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Rights of Man (Penguin American Library) Paperback – May 1, 1984
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Paine and Burke were originally allies; Burke not only supported self-rule for the American colonies, he also supported the emancipation of the House of Commons from monarchical control and the independence of both Ireland and India. Many of his allies, then, were bewildered by his fervent opposition to the French Revolution; Burke drew the line between territorial autonomy from a distant or aloof government and the total overthrow of existing monarchies and institutions. For Burke, humankind's real enemies were drastic change and "unsocial, uncivil, unconnected chaos," and he proved himself a staunch defender of the status quo, of precedent, and of gradual reform.
Jerry Muller, in his recent--and superb--book "The Mind and the Market" asserts that Burke's denunciation of the French revolution is "the single most influential work of conservative thought published from his day to ours." (This, of course, depends on what one means by "conservative.") Yet Muller and likeminded historians inevitably cherry-pick Burke's more attractive economic and philosophical arguments and foreground Burke's critique, in Muller's words, "of the revolutionary mentality that attempts to create entirely new structures on the basis of rational, abstract principles." (Muller doesn't even mention Paine, much less the example of the United States.) Such a focus inevitably sidesteps Burke's brief for the supremacy of European monarchical institutions and of the landed aristocracy. And that's where Paine comes in.Read more ›
Here a shortened version.
1. Men are born and remain free and equal in rights. Social distinctions may be founded only upon the general good.
2. The aim of all political association is the preservation of the ... rights of man. These rights are liberty, property, security, and resistance to oppression.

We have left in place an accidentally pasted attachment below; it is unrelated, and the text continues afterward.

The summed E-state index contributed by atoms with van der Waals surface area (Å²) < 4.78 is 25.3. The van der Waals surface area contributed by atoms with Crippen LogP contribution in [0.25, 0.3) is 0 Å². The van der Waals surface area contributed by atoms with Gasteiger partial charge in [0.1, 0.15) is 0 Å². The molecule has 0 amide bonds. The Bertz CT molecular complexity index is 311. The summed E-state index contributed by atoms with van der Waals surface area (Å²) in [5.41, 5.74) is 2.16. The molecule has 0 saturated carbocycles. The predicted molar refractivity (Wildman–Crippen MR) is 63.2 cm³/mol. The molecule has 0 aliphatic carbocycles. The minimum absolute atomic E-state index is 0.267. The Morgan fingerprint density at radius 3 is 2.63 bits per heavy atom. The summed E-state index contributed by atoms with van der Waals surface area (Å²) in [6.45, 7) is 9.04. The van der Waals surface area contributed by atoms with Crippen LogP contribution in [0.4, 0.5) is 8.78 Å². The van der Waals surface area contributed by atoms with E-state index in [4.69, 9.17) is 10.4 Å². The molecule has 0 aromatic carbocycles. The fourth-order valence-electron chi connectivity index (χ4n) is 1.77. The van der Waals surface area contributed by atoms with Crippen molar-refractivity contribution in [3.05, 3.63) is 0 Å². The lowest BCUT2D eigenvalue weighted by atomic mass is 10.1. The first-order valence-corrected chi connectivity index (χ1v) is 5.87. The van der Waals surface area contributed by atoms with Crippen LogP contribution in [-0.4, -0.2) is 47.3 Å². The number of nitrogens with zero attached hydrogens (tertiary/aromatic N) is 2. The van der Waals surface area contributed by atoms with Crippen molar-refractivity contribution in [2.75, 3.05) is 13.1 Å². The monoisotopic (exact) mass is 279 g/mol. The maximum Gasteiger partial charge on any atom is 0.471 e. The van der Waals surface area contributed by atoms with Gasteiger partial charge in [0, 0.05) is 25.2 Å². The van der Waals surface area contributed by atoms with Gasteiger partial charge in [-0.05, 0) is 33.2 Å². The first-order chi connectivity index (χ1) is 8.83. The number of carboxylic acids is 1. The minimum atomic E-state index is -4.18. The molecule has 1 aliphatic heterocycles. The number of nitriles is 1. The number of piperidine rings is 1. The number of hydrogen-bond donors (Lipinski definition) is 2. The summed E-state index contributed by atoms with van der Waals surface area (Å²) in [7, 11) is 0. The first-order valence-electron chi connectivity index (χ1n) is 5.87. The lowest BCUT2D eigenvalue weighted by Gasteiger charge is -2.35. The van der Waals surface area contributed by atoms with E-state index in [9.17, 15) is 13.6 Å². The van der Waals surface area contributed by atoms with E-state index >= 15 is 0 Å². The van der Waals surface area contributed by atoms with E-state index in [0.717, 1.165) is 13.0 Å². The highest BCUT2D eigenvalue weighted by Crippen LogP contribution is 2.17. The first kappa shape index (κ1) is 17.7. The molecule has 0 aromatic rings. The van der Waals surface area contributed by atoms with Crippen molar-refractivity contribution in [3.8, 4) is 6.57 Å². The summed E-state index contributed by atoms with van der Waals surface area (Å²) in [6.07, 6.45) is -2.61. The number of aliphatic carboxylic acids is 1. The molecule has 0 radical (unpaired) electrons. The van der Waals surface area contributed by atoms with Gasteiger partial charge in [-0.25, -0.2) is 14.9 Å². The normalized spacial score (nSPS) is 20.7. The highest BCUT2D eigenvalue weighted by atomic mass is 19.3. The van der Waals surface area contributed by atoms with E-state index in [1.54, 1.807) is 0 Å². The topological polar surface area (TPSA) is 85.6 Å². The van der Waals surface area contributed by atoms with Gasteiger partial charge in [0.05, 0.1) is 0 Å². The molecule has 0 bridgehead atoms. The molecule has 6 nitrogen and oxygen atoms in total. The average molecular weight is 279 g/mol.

3. The principle of all sovereignty resides essentially in the nation. ...
4. Liberty consists in the freedom to do everything which injures no one else; ... These limits can only be determined by law.
5. Law can only prohibit such actions as are hurtful to society. Nothing may be prevented which is not forbidden by law, and no one may be forced to do anything not provided for by law.
6. Law is the expression of the general will. Every citizen has a right to participate personally, or through his representative, in its foundation. It must be the same for all, whether it protects or punishes. ...
7. No person shall be accused, arrested, or imprisoned except in the cases and according to the forms prescribed by law. ...
8.Read more ›
Most Recent Customer Reviews
A MUST READ for every American. Learn about the thinking behind the forming of these United States. Read morePublished 1 month ago by JMM
The simple idea that all men are created equal is very informingly sharedPublished 2 months ago by stan the mailman
It's Thomas Paine. How much of a review would he ever need? Read it.Published 3 months ago by Twang
A good book to have for rereading for fans of American history.Published 3 months ago by GrandpaJack
Unfortunately, FedEx decided to deliver it to the wrong address several streets away but the individual who received it dropped it off a couple days later. Read morePublished 3 months ago by PenName